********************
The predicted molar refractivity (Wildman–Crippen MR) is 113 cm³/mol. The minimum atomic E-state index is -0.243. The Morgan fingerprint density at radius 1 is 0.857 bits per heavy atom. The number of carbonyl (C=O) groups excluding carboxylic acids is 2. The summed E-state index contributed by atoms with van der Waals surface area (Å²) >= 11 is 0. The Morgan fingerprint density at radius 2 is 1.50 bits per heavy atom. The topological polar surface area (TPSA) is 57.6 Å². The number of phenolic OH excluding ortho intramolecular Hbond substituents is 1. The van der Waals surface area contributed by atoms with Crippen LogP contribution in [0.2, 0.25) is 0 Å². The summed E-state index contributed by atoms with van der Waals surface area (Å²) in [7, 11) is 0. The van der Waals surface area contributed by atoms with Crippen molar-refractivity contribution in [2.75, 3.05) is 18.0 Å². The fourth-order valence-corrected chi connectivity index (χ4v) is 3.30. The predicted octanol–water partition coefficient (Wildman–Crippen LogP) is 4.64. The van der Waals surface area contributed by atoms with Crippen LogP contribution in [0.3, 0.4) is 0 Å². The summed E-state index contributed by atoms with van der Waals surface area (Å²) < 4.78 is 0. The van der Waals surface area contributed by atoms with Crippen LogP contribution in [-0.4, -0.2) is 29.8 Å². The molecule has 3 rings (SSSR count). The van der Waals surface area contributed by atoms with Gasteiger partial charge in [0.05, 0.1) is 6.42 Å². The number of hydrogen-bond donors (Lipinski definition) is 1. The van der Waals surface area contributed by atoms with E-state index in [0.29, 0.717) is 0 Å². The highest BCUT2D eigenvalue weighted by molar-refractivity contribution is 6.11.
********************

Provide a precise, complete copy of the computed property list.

The predicted molar refractivity (Wildman–Crippen MR) is 113 cm³/mol. The minimum atomic E-state index is -0.243. The Morgan fingerprint density at radius 1 is 0.857 bits per heavy atom. The number of carbonyl (C=O) groups excluding carboxylic acids is 2. The summed E-state index contributed by atoms with van der Waals surface area (Å²) >= 11 is 0. The Morgan fingerprint density at radius 2 is 1.50 bits per heavy atom. The topological polar surface area (TPSA) is 57.6 Å². The number of phenolic OH excluding ortho intramolecular Hbond substituents is 1. The van der Waals surface area contributed by atoms with Crippen LogP contribution in [0.2, 0.25) is 0 Å². The summed E-state index contributed by atoms with van der Waals surface area (Å²) in [7, 11) is 0. The van der Waals surface area contributed by atoms with Crippen molar-refractivity contribution in [2.75, 3.05) is 18.0 Å². The fourth-order valence-corrected chi connectivity index (χ4v) is 3.30. The predicted octanol–water partition coefficient (Wildman–Crippen LogP) is 4.64. The van der Waals surface area contributed by atoms with Crippen LogP contribution in [0.3, 0.4) is 0 Å². The summed E-state index contributed by atoms with van der Waals surface area (Å²) < 4.78 is 0. The van der Waals surface area contributed by atoms with Crippen LogP contribution in [-0.4, -0.2) is 29.8 Å². The molecule has 3 rings (SSSR count). The van der Waals surface area contributed by atoms with Gasteiger partial charge in [0.05, 0.1) is 6.42 Å². The number of hydrogen-bond donors (Lipinski definition) is 1. The van der Waals surface area contributed by atoms with E-state index in [0.29, 0.717) is 0 Å². The highest BCUT2D eigenvalue weighted by molar-refractivity contribution is 6.11.